Feeds

US judge postpones Googlebooks hearing

$125m pact 'raises significant issues'

Beginner's guide to SSL certificates

A US federal judge has postponed a fairness hearing that was set to decide the fate of Google's $125m book-scanning settlement with American authors and publishers, after the Department of Justice raised concerns over the pact.

On Tuesday, the plaintiffs in the four-year-old case - the US Authors Guild and the Association of American Publishers - asked Judge Denny Chin to delay the hearing, and today, he said OK. In their Tuesday filing, the plaintiffs said Google did not object to a postponement.

The request came after the DoJ urged the New York-based court to reject the pact as written, citing concerns over class action, copyright, and antitrust law. The plaintiffs were already in talks with Google, with both sides working to bring the agreement into accord with the DoJ suggestions, and more time was needed to make these changes. The fairness hearing had been set for October 7.

In his order (PDF), Judge Chin said: "The current settlement agreement raises significant issues as demonstrated not only by the number of objections, but also by the fact that the objectors include countries, states, non-profit organizations, and prominent authors and law professors."

But he also added that a fair deal "would offer many benefits to society," citing a statement from the DoJ that said "the proposed settlement has the potential to breathe life into millions of works that are now effectively off limits to the public."

Instead of a fairness hearing, the court will conduct a status conference on October 7 to determine how to move the case forward as quickly as possible. But judge Chin will not hear argument from anyone other than the parties involved.

Last October, Google settled a lawsuit from the US Authors Guild and the Association of American Publishers over its Google Book Search project, which seeks to digitize texts inside various research libraries. At the time, the Mountain View web giant had scanned more than 10 million books, and many are still under copyright. The deal creates a "Book Rights Registry" where copyright holders can resolve claims in exchange for a cut of Google's revenues.

But the pact also gives Google a unique right to digitize and sell and post ads against "orphan works," titles whose rights holders have yet to come forward. Other organizations could negotiate the rights to works in the Registry, but the Registry alone would have the power to set prices.

After the DoJ raised concerns over the pact, the plaintiffs realized the pact wouldn't go through. And presumably, Google did too - though it was the plaintiffs who formally moved for a postponement.

"Clearly, voices such as ours had an impact on Judge Chin," says John Simpson, of the consumer watchdog known as Consumer Watchdog, one of the many organizations opposed to the deal. "There was no way the proposed settlement could go forward. Consumer Watchdog is pleased there will be a status hearing on the case on Oct. 7."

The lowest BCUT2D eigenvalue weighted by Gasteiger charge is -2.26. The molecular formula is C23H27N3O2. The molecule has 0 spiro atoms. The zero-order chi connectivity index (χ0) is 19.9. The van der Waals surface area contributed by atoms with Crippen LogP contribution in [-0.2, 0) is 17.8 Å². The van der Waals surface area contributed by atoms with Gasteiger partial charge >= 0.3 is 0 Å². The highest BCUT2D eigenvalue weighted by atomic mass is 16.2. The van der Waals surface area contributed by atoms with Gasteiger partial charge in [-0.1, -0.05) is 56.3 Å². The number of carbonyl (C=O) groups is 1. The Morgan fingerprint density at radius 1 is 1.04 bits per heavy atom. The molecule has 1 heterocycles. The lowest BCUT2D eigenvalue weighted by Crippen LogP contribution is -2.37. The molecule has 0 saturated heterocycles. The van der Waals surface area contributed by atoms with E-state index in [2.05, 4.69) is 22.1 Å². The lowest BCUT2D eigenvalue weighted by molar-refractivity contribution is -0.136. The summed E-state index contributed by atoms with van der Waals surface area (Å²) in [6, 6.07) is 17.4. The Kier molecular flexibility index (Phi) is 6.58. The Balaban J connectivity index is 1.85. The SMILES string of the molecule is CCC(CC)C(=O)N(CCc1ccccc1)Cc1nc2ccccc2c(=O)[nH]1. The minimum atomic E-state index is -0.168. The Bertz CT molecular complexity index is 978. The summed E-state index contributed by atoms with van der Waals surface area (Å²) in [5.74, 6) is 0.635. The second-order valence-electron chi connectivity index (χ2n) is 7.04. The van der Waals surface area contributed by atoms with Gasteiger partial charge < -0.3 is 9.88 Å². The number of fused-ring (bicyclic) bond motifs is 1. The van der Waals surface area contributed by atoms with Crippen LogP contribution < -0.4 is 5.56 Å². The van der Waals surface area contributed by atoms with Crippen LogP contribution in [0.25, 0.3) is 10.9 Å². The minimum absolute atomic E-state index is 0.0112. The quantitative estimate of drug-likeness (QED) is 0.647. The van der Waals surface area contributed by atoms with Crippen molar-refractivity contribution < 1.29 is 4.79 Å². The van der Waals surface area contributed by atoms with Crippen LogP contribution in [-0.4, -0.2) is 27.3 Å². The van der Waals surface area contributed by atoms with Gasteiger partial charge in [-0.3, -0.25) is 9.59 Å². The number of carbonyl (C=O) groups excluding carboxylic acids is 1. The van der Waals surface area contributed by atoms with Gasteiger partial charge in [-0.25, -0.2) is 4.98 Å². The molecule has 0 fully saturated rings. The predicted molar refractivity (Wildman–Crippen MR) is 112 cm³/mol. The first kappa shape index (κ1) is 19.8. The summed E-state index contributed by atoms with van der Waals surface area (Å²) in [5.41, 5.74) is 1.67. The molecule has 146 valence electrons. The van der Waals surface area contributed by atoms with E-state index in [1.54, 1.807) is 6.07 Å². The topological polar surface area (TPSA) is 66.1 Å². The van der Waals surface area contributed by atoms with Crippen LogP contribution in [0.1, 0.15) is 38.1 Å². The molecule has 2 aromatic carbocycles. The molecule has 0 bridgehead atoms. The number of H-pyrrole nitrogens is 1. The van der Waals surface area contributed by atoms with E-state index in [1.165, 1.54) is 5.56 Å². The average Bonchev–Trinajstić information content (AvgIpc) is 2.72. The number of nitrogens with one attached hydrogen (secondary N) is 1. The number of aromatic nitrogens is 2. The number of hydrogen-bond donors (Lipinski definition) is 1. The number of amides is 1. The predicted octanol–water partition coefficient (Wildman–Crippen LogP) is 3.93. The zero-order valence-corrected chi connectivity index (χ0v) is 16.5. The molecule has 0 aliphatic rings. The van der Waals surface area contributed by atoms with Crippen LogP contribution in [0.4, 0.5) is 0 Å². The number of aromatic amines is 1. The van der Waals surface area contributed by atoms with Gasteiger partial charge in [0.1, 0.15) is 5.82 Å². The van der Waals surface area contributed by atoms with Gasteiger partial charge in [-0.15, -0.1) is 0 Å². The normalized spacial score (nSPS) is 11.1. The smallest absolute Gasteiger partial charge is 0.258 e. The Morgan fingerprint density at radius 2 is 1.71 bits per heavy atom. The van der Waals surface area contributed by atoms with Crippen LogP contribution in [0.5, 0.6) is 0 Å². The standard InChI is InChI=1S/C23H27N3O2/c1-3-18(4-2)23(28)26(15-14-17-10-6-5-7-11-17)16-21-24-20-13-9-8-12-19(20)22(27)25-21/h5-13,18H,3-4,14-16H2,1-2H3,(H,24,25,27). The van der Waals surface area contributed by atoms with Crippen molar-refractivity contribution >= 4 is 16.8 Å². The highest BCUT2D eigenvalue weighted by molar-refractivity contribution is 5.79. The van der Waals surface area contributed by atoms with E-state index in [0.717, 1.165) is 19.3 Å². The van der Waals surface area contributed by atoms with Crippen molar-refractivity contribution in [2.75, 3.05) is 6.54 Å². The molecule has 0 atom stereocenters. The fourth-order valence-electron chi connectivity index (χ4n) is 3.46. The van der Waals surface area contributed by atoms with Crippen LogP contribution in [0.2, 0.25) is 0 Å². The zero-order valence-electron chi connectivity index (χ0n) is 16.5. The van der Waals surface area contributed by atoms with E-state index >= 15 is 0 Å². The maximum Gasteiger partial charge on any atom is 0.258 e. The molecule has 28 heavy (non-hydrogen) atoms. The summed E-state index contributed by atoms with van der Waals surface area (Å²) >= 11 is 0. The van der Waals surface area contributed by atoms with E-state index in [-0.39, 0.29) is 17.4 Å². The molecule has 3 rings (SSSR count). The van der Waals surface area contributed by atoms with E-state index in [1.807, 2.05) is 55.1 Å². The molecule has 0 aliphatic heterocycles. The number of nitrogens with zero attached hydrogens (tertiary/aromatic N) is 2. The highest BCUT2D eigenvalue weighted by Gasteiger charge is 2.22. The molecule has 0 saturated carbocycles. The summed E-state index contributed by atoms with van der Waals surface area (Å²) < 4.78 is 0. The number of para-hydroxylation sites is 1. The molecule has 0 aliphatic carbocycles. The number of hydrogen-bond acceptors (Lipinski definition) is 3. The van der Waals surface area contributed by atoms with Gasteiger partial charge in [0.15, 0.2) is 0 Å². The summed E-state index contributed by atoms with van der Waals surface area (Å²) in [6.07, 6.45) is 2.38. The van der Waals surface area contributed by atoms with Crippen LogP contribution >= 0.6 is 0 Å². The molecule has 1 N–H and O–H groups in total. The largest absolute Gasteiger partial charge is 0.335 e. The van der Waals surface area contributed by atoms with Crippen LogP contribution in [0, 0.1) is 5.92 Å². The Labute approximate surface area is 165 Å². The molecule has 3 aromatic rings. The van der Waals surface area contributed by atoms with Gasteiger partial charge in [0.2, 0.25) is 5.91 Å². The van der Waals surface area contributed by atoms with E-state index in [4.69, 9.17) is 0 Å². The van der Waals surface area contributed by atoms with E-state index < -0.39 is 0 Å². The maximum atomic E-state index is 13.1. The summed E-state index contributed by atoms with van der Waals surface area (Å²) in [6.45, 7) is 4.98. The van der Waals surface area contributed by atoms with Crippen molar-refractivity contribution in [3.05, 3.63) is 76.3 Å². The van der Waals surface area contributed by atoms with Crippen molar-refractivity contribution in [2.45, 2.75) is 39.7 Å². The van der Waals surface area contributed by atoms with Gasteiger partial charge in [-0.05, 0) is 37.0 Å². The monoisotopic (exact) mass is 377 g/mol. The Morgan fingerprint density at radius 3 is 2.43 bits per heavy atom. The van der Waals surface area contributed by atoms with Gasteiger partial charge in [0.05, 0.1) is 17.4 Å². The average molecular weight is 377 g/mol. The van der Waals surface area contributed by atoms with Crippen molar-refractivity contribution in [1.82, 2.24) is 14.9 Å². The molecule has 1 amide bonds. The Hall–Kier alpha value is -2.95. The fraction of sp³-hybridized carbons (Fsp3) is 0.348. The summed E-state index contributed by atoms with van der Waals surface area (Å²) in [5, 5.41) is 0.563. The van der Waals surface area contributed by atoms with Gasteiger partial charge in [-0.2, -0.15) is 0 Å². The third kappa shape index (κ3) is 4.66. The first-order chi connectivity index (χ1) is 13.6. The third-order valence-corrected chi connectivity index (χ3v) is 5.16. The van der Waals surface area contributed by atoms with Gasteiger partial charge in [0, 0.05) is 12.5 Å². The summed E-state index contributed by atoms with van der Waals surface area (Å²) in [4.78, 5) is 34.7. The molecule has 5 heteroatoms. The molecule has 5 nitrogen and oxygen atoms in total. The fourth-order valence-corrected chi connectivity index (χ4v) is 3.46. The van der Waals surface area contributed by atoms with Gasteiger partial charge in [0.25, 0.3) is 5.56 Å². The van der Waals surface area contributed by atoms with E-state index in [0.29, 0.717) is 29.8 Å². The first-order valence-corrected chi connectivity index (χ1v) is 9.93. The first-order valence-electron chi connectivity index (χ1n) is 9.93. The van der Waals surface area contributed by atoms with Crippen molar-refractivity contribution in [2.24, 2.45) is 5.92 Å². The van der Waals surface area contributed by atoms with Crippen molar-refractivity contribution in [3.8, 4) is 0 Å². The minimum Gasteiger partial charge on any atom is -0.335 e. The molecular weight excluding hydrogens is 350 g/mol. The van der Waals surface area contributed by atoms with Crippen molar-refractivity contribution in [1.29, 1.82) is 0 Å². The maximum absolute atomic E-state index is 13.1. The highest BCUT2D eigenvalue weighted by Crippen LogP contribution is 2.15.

Like the Open Book Alliance - a group that includes the Internet Archive, Microsoft, and Amazon - Consumer Watchdog advocates solving the ebook copyright issue with federal legislation.

"We believe that will demonstrate that the proper place to solve many of the case's thorniest problems, such as that of orphan books, is in Congress," Simpson says. "Consumer Watchdog urges Congress to act expeditiously because it is important to build digital libraries." ®

Providing a secure and efficient Helpdesk

More from The Register

next story
Scrapping the Human Rights Act: What about privacy and freedom of expression?
Justice minister's attack to destroy ability to challenge state
WHY did Sunday Mirror stoop to slurping selfies for smut sting?
Tabloid splashes, MP resigns - but there's a BIG copyright issue here
Hey Brit taxpayers. You just spent £4m on Central London ‘innovation playground’
Catapult me a Mojito, I feel an Digital Innovation coming on
Google hits back at 'Dear Rupert' over search dominance claims
Choc Factory sniffs: 'We're not pirate-lovers - also, you publish The Sun'
EU to accuse Ireland of giving Apple an overly peachy tax deal – report
Probe expected to say single-digit rate was unlawful
Inequality increasing? BOLLOCKS! You heard me: 'Screw the 1%'
There's morality and then there's economics ...
While you queued for an iPhone 6, Apple's Cook sold shares worth $35m
Right before the stock took a 3.8% dive amid bent and broken mobe drama
EU probes Google’s Android omerta again: Talk now, or else
Spill those Android secrets, or we’ll fine you
prev story

Whitepapers

Forging a new future with identity relationship management
Learn about ForgeRock's next generation IRM platform and how it is designed to empower CEOS's and enterprises to engage with consumers.
Storage capacity and performance optimization at Mizuno USA
Mizuno USA turn to Tegile storage technology to solve both their SAN and backup issues.
The next step in data security
With recent increased privacy concerns and computers becoming more powerful, the chance of hackers being able to crack smaller-sized RSA keys increases.
Security for virtualized datacentres
Legacy security solutions are inefficient due to the architectural differences between physical and virtual environments.
A strategic approach to identity relationship management
ForgeRock commissioned Forrester to evaluate companies’ IAM practices and requirements when it comes to customer-facing scenarios versus employee-facing ones.